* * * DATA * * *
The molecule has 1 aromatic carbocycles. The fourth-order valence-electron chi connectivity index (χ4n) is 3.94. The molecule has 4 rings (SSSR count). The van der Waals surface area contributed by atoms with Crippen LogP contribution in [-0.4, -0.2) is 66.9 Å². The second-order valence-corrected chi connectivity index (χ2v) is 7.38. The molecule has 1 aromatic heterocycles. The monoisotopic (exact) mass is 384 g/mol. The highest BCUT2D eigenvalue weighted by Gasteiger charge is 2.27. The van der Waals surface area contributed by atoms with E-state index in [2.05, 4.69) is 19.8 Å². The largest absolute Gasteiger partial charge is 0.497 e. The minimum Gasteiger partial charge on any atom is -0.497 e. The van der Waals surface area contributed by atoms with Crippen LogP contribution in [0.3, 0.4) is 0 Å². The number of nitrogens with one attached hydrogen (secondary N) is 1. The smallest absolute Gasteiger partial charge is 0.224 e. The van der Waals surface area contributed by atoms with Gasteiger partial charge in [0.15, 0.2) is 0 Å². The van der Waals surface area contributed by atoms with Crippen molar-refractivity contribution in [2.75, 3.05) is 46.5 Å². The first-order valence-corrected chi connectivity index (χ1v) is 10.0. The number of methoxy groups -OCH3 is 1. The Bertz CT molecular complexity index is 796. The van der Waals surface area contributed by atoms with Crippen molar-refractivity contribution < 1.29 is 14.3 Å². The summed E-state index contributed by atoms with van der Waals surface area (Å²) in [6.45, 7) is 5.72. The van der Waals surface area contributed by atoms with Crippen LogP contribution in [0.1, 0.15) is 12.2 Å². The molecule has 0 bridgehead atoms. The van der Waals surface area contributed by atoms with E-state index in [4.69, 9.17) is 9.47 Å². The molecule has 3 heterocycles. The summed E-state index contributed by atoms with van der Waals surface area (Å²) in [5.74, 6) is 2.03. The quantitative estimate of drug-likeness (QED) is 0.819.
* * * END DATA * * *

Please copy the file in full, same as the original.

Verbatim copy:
The molecule has 1 aromatic carbocycles. The fourth-order valence-electron chi connectivity index (χ4n) is 3.94. The molecule has 4 rings (SSSR count). The van der Waals surface area contributed by atoms with Crippen LogP contribution in [-0.4, -0.2) is 66.9 Å². The second-order valence-corrected chi connectivity index (χ2v) is 7.38. The molecule has 1 aromatic heterocycles. The monoisotopic (exact) mass is 384 g/mol. The highest BCUT2D eigenvalue weighted by Gasteiger charge is 2.27. The van der Waals surface area contributed by atoms with E-state index in [2.05, 4.69) is 19.8 Å². The largest absolute Gasteiger partial charge is 0.497 e. The minimum Gasteiger partial charge on any atom is -0.497 e. The van der Waals surface area contributed by atoms with Crippen LogP contribution in [0.3, 0.4) is 0 Å². The number of nitrogens with one attached hydrogen (secondary N) is 1. The smallest absolute Gasteiger partial charge is 0.224 e. The van der Waals surface area contributed by atoms with Gasteiger partial charge in [0.15, 0.2) is 0 Å². The van der Waals surface area contributed by atoms with Crippen molar-refractivity contribution in [2.75, 3.05) is 46.5 Å². The first-order valence-corrected chi connectivity index (χ1v) is 10.0. The number of methoxy groups -OCH3 is 1. The Bertz CT molecular complexity index is 796. The van der Waals surface area contributed by atoms with Crippen molar-refractivity contribution < 1.29 is 14.3 Å². The summed E-state index contributed by atoms with van der Waals surface area (Å²) in [6.45, 7) is 5.72. The van der Waals surface area contributed by atoms with Crippen LogP contribution in [0.1, 0.15) is 12.2 Å². The molecule has 0 bridgehead atoms. The van der Waals surface area contributed by atoms with E-state index in [4.69, 9.17) is 9.47 Å². The molecule has 3 heterocycles. The summed E-state index contributed by atoms with van der Waals surface area (Å²) in [5.74, 6) is 2.03. The quantitative estimate of drug-likeness (QED) is 0.819.